The Human Bombs: The Palestinian Suicide Bomber Has Become a 21st Century Political Phenomenon, Which Divides Public Opinion in the Arab World and beyond. Are These Bombers Martyrs to the Cause or Murderers of Innocent Civilian Targets? (Middle East)
Blanche, Ed, The Middle East
Israel's security operations against the Palestinians, unprecedented in scale and firepower in the history of the region, have curbed for the moment, the Palestinians' ability to use their most potent weapon against an increasingly harsh occupation, the suicide bomber.
But the phenomenon of what Israeli analyst Gal Luft calls the "Palestinian H-bomb", that has tormented Israelis and reshaped the military balance of the conflict, is unlikely to be brought to an end.
Indeed, unless moves are made towards finding a political solution--which does not seem likely given Ariel Sharon's determination to grind the Palestinians into the ground at any cost--Palestinians will redouble their efforts to use their most fearsome weapon to humble the region's paramount military power into retreat.
But the sheer ferocity of the Palestinians' "martyrdom operations" and the international opprobrium that such attacks have engendered since the mass slaughter on 11 September, 2001, have triggered a debate among Palestinians and in the wider Arab world about the morality of suicide bombings and whether they are damaging the Palestinian cause.
This would now seem to be the case. There is a strong argument that they have played into the hands of Israeli hawks like Sharon and Benjamin Netanyahu, who since the Oslo accords of the early 1990s, have struggled mightily to prevent the emergence of an independent Palestinian state.
Most Israelis opposed these hardliners. Two years into the Intifada, with nearly 2,200 dead on both sides, that is no longer true. And, thanks in large measure to the global revulsion to the 11 September, 2001, attacks, and Yasser Arafat's decision to give Palestinian militants' free rein after the Al Aqsa Intifada erupted, Sharon and his ilk have secured US tolerance to crush the Palestinians and their hopes for an independent state.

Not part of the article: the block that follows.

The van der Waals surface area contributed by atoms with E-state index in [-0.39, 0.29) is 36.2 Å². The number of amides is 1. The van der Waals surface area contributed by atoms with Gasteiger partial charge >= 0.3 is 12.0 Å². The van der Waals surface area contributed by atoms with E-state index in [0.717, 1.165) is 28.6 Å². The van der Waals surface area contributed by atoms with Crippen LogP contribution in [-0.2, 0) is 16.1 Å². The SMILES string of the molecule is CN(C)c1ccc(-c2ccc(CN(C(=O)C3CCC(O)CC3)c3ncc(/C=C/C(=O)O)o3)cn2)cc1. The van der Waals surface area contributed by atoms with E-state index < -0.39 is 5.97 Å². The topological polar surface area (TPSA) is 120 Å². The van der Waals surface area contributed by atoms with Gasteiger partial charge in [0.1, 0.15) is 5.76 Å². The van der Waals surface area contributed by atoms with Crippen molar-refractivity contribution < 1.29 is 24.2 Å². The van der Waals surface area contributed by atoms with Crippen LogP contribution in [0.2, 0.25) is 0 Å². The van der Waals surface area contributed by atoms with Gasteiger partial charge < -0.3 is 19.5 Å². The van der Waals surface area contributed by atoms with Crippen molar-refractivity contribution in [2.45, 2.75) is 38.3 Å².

Arafat's belated decision in recent days to denounce suicide bombings inside Israel, where the majority of the casualties have been civilians, came too late for him to have any realistic expectation of recovering the international support he once enjoyed or stopping his desperate people from fighting on with suicide operations at whatever cost.
For the Palestinians, the debate about suicide bombings began in earnest on 19 June, the day after a bomber blew up 19 people in a Jerusalem bus and hours before another attack killed seven more people at a bus stop in the city. Fifty-five prominent Palestinians took out a full-page advertisement in Al Quds, a leading Palestinian daily, condemning the suicide operations.
"We see no results from such attacks," their appeal read, "but a deepening of the hatred between two peoples and a deepening of the gap between us." The bombings, it went on, only give Sharon a pretext to continue his "war of aggression". The signatories were all well-known moderates and included legislator Hanan Ashrawi, an internationally known spokeswoman for the Palestinian cause; Sari Nusseibeh, the senior Palestinian official in Jerusalem who openly advocates accommodation with Israel; economist Mohammed Ishtaya; newspaper editor Hana Siniora, Abdel Khader Husseini, son of Nusseibeh's predecessor, the late and lamented Faisal Husseini; and Eyad al-Serraj, a noted Gaza human rights activist and psychiatrist who has monitored the suicide bombings and the families of those who carried them out. Although more than 900 Palestinians added their names to the controversial petition in the weeks that followed, it failed to ignite popular debate. Many Palestinians may not like the suicide operations, but they remain silent because they see it as the only effective way to hit back at the military might of the Israelis.
There are hundreds of young people, angry, frustrated and desperate, who are ready to go out and blow themselves up in an Israeli city. That would probably change if the prospect of a political solution appeared on the horizon. …